Cho Bong Hyun, a researcher with IBK’s economic research arm, told Daily NK today, “The core characteristic of this year’s New Year’s Address was emphasizing the Unha-3 launch and linking it to the economy. Kim Jong Eun seems to be planning to use the success of the rocket launch as a tool with which to vitalize the economy.”
However, the list of major achievements mentioned in the address included the military parade that marked the 100th anniversary of Kim Il Sung’s birth, the completion of Huichon Dam and its affiliated power plant, and the construction of athletic facilities around Pyongyang. It is hard not to regard such projects as indicators of North Korea’s fundamental economic weakness rather than strength.
Kim made references to reunification and improving relations with South Korea as well, but did not appear to offer a compromise position that could spur dialogue. Indeed, he appeared also to confirm that Kim Jong Il’s military-first political line is set to continue in 2013 and on into Kim Jong Eun’s rule.
Regarding the softer tone with South Korea, the Daily NK had this to say:
The message for South Korea in North Korea’s statement for the New Year was considerably more gracious than that of last year. Kim Jong Eun stated in his address, as per the subsequent official translation, “An important issue in putting an end to the division of the country and achieving its reunification is to remove confrontation between the north and the south.”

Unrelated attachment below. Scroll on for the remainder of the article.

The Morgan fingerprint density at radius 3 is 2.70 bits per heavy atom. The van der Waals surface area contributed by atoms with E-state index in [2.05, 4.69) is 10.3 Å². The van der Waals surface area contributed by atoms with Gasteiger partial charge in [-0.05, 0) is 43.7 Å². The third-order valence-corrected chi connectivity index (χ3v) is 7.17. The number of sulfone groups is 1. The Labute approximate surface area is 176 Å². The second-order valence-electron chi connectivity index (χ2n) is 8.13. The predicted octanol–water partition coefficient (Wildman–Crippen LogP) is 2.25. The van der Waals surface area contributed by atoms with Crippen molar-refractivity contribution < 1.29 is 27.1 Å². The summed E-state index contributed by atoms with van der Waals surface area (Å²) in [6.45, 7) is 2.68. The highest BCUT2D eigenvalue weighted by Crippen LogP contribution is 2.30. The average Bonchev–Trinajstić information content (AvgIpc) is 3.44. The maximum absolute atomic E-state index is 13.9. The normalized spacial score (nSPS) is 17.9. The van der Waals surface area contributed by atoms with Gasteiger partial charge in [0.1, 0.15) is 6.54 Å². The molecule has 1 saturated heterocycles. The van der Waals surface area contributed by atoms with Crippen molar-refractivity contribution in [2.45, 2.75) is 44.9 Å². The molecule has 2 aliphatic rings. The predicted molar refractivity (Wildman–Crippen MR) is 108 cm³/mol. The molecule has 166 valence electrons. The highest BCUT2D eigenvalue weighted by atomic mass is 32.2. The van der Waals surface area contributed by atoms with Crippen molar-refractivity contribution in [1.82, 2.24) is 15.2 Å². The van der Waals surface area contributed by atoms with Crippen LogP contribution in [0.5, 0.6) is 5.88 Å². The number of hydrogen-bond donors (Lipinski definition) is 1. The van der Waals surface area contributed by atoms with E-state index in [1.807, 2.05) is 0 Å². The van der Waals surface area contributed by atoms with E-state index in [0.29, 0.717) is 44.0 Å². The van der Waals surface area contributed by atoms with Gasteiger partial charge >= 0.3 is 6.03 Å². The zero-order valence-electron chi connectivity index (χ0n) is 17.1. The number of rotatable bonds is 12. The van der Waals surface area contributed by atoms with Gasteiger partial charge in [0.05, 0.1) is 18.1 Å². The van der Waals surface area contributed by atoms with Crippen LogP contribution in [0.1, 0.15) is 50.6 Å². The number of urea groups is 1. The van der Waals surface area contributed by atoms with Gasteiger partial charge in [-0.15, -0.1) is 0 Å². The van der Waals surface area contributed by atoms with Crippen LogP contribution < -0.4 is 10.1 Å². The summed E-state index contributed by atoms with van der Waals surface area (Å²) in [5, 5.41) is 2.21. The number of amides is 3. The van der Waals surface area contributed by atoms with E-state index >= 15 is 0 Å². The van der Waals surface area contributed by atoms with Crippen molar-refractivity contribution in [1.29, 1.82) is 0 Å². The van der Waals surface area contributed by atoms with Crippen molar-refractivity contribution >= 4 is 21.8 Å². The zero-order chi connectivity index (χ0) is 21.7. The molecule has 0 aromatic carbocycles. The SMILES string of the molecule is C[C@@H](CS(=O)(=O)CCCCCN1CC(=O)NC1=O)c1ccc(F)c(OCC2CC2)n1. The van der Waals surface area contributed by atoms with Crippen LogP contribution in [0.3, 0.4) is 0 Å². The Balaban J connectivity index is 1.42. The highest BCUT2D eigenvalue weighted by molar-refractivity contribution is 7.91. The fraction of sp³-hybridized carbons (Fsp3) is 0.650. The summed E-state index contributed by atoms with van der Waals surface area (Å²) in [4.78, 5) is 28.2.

Despite the fact that the “unity of the Korean people” has been a constant theme of North Korean discourse over several decades now, the reaction to Kim’s words was abnormally enthusiastic. Some experts even believe that the speech revealed Kim Jong Eun’s ardent wish to restore inter-Korean relations, and say that North Korea is sure to put more weight on dialogue with South Korea going forward. The state-run Korea Institute for National Unification (KINU) concluded that North Korea has returned to a gentler South Korea policy.
Yet the reality is that North Korea has been going back and forth between dialogue and provocation over many years. This was even true under the left wing Kim Dae Jung and Roh Moo Hyun administrations. Lest we should forget, at the launch of the Lee Myung Bak administration in 2008, the first conservative administration for ten years, North Korea expressed great anticipation that progress in inter-Korean relations was impending.
At that time, North Korea called for the creation of “a new history of peaceful prosperity” and the promotion of legal and institutional mechanisms to prepare for unification. However, as inter-Korean relations went astray and Kim Jong Eun moved closer to the driving seat, North Korea embarked on a set of extreme provocations. Mind you, even then North and South were still discussing the possibility of a summit behind the scenes.
North Korea has chosen to limit its attacks on the new administration for one major reason; to test it. This happened in the 2003 and 2008 addresses (then known as the New Year’s Joint Editorial); indeed, it happens each time a new administration is launched down in Seoul.